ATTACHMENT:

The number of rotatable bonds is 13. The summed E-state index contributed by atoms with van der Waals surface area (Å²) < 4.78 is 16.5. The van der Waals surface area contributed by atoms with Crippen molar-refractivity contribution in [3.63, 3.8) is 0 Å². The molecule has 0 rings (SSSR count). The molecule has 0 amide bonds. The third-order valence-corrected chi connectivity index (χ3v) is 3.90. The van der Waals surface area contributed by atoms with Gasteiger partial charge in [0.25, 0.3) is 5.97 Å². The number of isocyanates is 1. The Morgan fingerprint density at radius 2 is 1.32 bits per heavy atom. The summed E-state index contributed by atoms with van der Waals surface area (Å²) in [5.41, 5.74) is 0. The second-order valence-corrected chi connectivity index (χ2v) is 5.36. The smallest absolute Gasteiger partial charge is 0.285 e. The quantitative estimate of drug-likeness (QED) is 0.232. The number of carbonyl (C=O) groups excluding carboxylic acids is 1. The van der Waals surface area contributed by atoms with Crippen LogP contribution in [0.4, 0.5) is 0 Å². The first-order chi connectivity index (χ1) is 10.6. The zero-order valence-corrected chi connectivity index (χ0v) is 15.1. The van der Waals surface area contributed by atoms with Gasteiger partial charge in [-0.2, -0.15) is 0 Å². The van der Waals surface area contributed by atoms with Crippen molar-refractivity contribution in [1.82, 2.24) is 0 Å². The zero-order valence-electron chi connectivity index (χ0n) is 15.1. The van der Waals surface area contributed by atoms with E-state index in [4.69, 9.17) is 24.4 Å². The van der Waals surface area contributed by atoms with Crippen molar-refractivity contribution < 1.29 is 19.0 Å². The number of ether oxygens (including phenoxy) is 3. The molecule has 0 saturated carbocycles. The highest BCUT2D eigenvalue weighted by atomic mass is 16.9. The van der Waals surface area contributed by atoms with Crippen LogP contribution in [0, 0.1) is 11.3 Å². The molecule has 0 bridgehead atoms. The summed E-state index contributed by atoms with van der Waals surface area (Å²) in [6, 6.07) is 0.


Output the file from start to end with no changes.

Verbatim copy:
The number of rotatable bonds is 13. The summed E-state index contributed by atoms with van der Waals surface area (Å²) < 4.78 is 16.5. The van der Waals surface area contributed by atoms with Crippen molar-refractivity contribution in [3.63, 3.8) is 0 Å². The molecule has 0 rings (SSSR count). The molecule has 0 amide bonds. The third-order valence-corrected chi connectivity index (χ3v) is 3.90. The van der Waals surface area contributed by atoms with Gasteiger partial charge in [0.25, 0.3) is 5.97 Å². The number of isocyanates is 1. The Morgan fingerprint density at radius 2 is 1.32 bits per heavy atom. The summed E-state index contributed by atoms with van der Waals surface area (Å²) in [5.41, 5.74) is 0. The second-order valence-corrected chi connectivity index (χ2v) is 5.36. The smallest absolute Gasteiger partial charge is 0.285 e. The quantitative estimate of drug-likeness (QED) is 0.232. The number of carbonyl (C=O) groups excluding carboxylic acids is 1. The van der Waals surface area contributed by atoms with Crippen LogP contribution in [0.4, 0.5) is 0 Å². The first-order chi connectivity index (χ1) is 10.6. The zero-order valence-corrected chi connectivity index (χ0v) is 15.1. The van der Waals surface area contributed by atoms with Gasteiger partial charge in [-0.2, -0.15) is 0 Å². The van der Waals surface area contributed by atoms with Crippen molar-refractivity contribution in [1.82, 2.24) is 0 Å². The zero-order valence-electron chi connectivity index (χ0n) is 15.1. The van der Waals surface area contributed by atoms with E-state index in [4.69, 9.17) is 24.4 Å². The van der Waals surface area contributed by atoms with Crippen molar-refractivity contribution < 1.29 is 19.0 Å². The number of ether oxygens (including phenoxy) is 3. The molecule has 0 saturated carbocycles. The highest BCUT2D eigenvalue weighted by atomic mass is 16.9. The van der Waals surface area contributed by atoms with Crippen LogP contribution in [0, 0.1) is 11.3 Å². The molecule has 0 bridgehead atoms. The summed E-state index contributed by atoms with van der Waals surface area (Å²) in [6, 6.07) is 0.